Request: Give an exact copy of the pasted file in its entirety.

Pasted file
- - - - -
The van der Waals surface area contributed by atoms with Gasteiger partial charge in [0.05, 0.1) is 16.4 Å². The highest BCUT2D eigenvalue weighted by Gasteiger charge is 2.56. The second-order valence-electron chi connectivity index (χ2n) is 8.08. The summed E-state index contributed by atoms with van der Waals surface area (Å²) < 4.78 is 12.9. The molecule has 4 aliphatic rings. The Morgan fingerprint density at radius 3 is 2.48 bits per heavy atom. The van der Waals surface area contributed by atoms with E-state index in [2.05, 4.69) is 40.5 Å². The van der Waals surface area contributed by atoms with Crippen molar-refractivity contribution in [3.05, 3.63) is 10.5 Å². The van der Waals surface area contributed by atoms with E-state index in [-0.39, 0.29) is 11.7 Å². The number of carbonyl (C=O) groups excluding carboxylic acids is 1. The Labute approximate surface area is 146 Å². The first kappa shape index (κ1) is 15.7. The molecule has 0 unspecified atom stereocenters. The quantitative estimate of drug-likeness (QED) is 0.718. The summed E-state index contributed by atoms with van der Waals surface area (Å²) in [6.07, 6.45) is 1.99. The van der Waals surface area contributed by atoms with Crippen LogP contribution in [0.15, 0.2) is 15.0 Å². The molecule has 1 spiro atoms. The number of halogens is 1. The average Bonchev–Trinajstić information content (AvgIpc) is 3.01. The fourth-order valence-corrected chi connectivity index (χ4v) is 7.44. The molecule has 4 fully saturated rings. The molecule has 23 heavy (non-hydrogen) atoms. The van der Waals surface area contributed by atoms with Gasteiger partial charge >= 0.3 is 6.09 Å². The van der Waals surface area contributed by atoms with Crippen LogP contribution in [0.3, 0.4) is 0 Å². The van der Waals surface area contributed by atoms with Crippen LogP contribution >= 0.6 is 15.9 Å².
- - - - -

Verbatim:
The van der Waals surface area contributed by atoms with Gasteiger partial charge in [0.05, 0.1) is 16.4 Å². The highest BCUT2D eigenvalue weighted by Gasteiger charge is 2.56. The second-order valence-electron chi connectivity index (χ2n) is 8.08. The summed E-state index contributed by atoms with van der Waals surface area (Å²) < 4.78 is 12.9. The molecule has 4 aliphatic rings. The Morgan fingerprint density at radius 3 is 2.48 bits per heavy atom. The van der Waals surface area contributed by atoms with E-state index in [2.05, 4.69) is 40.5 Å². The van der Waals surface area contributed by atoms with Crippen molar-refractivity contribution in [3.05, 3.63) is 10.5 Å². The van der Waals surface area contributed by atoms with E-state index in [-0.39, 0.29) is 11.7 Å². The number of carbonyl (C=O) groups excluding carboxylic acids is 1. The Labute approximate surface area is 146 Å². The first kappa shape index (κ1) is 15.7. The molecule has 0 unspecified atom stereocenters. The quantitative estimate of drug-likeness (QED) is 0.718. The summed E-state index contributed by atoms with van der Waals surface area (Å²) in [6.07, 6.45) is 1.99. The van der Waals surface area contributed by atoms with Crippen LogP contribution in [0.15, 0.2) is 15.0 Å². The molecule has 1 spiro atoms. The number of halogens is 1. The average Bonchev–Trinajstić information content (AvgIpc) is 3.01. The fourth-order valence-corrected chi connectivity index (χ4v) is 7.44. The molecule has 4 fully saturated rings. The molecule has 23 heavy (non-hydrogen) atoms. The van der Waals surface area contributed by atoms with Gasteiger partial charge >= 0.3 is 6.09 Å². The van der Waals surface area contributed by atoms with Crippen LogP contribution in [0.3, 0.4) is 0 Å². The van der Waals surface area contributed by atoms with Crippen LogP contribution >= 0.6 is 15.9 Å².